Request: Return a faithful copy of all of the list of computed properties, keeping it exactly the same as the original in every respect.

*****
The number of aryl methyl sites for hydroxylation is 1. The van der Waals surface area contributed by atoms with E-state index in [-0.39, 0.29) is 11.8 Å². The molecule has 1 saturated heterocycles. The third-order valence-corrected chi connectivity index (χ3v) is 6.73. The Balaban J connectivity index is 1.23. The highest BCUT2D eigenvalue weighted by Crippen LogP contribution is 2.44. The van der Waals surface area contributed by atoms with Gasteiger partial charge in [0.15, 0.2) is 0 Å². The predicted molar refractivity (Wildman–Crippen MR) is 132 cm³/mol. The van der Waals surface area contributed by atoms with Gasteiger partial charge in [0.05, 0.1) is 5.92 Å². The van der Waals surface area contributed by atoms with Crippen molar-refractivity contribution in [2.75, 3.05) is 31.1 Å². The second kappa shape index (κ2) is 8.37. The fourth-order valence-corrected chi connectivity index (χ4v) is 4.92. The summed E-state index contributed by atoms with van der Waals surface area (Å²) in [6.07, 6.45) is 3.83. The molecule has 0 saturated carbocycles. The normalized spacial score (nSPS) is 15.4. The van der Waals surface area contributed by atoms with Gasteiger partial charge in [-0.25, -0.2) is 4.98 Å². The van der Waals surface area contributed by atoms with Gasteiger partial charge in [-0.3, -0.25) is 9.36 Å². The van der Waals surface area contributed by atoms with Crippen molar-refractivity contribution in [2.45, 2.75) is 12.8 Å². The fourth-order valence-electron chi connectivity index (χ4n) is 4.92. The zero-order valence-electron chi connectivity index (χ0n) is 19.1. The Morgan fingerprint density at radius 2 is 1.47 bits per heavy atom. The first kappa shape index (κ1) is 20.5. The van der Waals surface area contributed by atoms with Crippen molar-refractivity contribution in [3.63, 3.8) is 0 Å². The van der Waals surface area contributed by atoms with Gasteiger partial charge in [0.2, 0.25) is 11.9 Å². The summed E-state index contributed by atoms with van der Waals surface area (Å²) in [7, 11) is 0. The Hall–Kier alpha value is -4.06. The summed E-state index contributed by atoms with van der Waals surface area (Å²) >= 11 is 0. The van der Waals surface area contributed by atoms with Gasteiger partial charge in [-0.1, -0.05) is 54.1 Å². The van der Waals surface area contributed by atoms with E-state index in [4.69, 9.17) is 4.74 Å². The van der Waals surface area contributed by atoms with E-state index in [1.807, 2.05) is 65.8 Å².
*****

The number of aryl methyl sites for hydroxylation is 1. The van der Waals surface area contributed by atoms with E-state index in [-0.39, 0.29) is 11.8 Å². The molecule has 1 saturated heterocycles. The third-order valence-corrected chi connectivity index (χ3v) is 6.73. The Balaban J connectivity index is 1.23. The highest BCUT2D eigenvalue weighted by Crippen LogP contribution is 2.44. The van der Waals surface area contributed by atoms with Gasteiger partial charge in [0.15, 0.2) is 0 Å². The predicted molar refractivity (Wildman–Crippen MR) is 132 cm³/mol. The van der Waals surface area contributed by atoms with Gasteiger partial charge in [0.05, 0.1) is 5.92 Å². The van der Waals surface area contributed by atoms with Crippen molar-refractivity contribution in [2.75, 3.05) is 31.1 Å². The second kappa shape index (κ2) is 8.37. The fourth-order valence-corrected chi connectivity index (χ4v) is 4.92. The summed E-state index contributed by atoms with van der Waals surface area (Å²) in [6.07, 6.45) is 3.83. The molecule has 0 saturated carbocycles. The normalized spacial score (nSPS) is 15.4. The van der Waals surface area contributed by atoms with Gasteiger partial charge in [-0.25, -0.2) is 4.98 Å². The van der Waals surface area contributed by atoms with Gasteiger partial charge in [-0.3, -0.25) is 9.36 Å². The van der Waals surface area contributed by atoms with Crippen molar-refractivity contribution in [2.45, 2.75) is 12.8 Å². The fourth-order valence-electron chi connectivity index (χ4n) is 4.92. The zero-order valence-electron chi connectivity index (χ0n) is 19.1. The Morgan fingerprint density at radius 2 is 1.47 bits per heavy atom. The first kappa shape index (κ1) is 20.5. The van der Waals surface area contributed by atoms with Crippen molar-refractivity contribution in [3.63, 3.8) is 0 Å². The van der Waals surface area contributed by atoms with Gasteiger partial charge in [0.2, 0.25) is 11.9 Å². The summed E-state index contributed by atoms with van der Waals surface area (Å²) in [7, 11) is 0. The Hall–Kier alpha value is -4.06. The summed E-state index contributed by atoms with van der Waals surface area (Å²) >= 11 is 0. The van der Waals surface area contributed by atoms with Gasteiger partial charge in [-0.1, -0.05) is 54.1 Å². The van der Waals surface area contributed by atoms with E-state index in [4.69, 9.17) is 4.74 Å². The van der Waals surface area contributed by atoms with E-state index in [1.807, 2.05) is 65.8 Å².